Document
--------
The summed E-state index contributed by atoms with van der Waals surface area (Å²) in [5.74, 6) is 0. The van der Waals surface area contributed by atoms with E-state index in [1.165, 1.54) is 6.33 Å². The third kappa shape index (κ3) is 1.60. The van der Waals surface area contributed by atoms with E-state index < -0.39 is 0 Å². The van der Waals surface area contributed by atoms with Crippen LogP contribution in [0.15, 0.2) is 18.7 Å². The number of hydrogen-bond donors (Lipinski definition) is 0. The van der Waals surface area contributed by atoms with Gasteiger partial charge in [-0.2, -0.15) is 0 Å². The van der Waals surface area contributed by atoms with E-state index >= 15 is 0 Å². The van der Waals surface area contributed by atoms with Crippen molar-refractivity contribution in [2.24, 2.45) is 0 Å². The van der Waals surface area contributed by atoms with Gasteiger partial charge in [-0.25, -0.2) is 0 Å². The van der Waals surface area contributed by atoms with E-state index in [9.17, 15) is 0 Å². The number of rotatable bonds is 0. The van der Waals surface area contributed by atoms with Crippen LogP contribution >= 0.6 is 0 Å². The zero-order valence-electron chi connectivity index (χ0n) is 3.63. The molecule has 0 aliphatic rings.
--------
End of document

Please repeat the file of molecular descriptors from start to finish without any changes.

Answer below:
The summed E-state index contributed by atoms with van der Waals surface area (Å²) in [5.74, 6) is 0. The van der Waals surface area contributed by atoms with E-state index in [1.165, 1.54) is 6.33 Å². The third kappa shape index (κ3) is 1.60. The van der Waals surface area contributed by atoms with E-state index < -0.39 is 0 Å². The van der Waals surface area contributed by atoms with Crippen LogP contribution in [0.15, 0.2) is 18.7 Å². The number of hydrogen-bond donors (Lipinski definition) is 0. The van der Waals surface area contributed by atoms with Gasteiger partial charge in [-0.2, -0.15) is 0 Å². The van der Waals surface area contributed by atoms with E-state index >= 15 is 0 Å². The van der Waals surface area contributed by atoms with Crippen molar-refractivity contribution in [2.24, 2.45) is 0 Å². The van der Waals surface area contributed by atoms with Gasteiger partial charge in [-0.25, -0.2) is 0 Å². The van der Waals surface area contributed by atoms with E-state index in [9.17, 15) is 0 Å². The number of rotatable bonds is 0. The van der Waals surface area contributed by atoms with Crippen LogP contribution >= 0.6 is 0 Å². The zero-order valence-electron chi connectivity index (χ0n) is 3.63. The molecule has 0 aliphatic rings.